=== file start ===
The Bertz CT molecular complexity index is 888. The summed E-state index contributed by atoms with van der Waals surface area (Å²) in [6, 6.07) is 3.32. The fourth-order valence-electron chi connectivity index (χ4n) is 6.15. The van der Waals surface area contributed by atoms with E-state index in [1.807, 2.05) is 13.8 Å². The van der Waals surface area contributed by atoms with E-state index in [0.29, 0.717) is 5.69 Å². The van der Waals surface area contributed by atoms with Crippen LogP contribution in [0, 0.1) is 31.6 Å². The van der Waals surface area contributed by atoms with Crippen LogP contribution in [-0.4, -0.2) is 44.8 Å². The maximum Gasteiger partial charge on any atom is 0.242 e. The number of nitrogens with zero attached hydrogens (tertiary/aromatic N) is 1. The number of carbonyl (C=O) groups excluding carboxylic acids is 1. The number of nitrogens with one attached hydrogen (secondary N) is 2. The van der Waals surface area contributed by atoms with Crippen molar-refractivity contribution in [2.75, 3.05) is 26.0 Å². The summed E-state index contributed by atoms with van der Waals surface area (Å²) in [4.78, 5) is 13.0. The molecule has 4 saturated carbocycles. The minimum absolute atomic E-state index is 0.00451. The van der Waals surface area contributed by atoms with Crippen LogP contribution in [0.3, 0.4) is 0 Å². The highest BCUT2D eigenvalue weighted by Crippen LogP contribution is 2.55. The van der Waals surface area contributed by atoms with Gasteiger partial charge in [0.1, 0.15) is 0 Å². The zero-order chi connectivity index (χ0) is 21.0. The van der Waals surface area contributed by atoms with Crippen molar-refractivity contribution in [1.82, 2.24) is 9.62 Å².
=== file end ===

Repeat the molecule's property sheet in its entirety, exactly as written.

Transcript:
The Bertz CT molecular complexity index is 888. The summed E-state index contributed by atoms with van der Waals surface area (Å²) in [6, 6.07) is 3.32. The fourth-order valence-electron chi connectivity index (χ4n) is 6.15. The van der Waals surface area contributed by atoms with E-state index in [1.807, 2.05) is 13.8 Å². The van der Waals surface area contributed by atoms with E-state index in [0.29, 0.717) is 5.69 Å². The van der Waals surface area contributed by atoms with Crippen LogP contribution in [0, 0.1) is 31.6 Å². The van der Waals surface area contributed by atoms with Crippen LogP contribution in [-0.4, -0.2) is 44.8 Å². The maximum Gasteiger partial charge on any atom is 0.242 e. The number of nitrogens with zero attached hydrogens (tertiary/aromatic N) is 1. The number of carbonyl (C=O) groups excluding carboxylic acids is 1. The number of nitrogens with one attached hydrogen (secondary N) is 2. The van der Waals surface area contributed by atoms with Crippen molar-refractivity contribution in [2.75, 3.05) is 26.0 Å². The summed E-state index contributed by atoms with van der Waals surface area (Å²) in [4.78, 5) is 13.0. The molecule has 4 saturated carbocycles. The minimum absolute atomic E-state index is 0.00451. The van der Waals surface area contributed by atoms with Crippen LogP contribution in [0.3, 0.4) is 0 Å². The highest BCUT2D eigenvalue weighted by Crippen LogP contribution is 2.55. The van der Waals surface area contributed by atoms with Gasteiger partial charge in [0.1, 0.15) is 0 Å². The zero-order chi connectivity index (χ0) is 21.0. The van der Waals surface area contributed by atoms with Crippen molar-refractivity contribution in [1.82, 2.24) is 9.62 Å².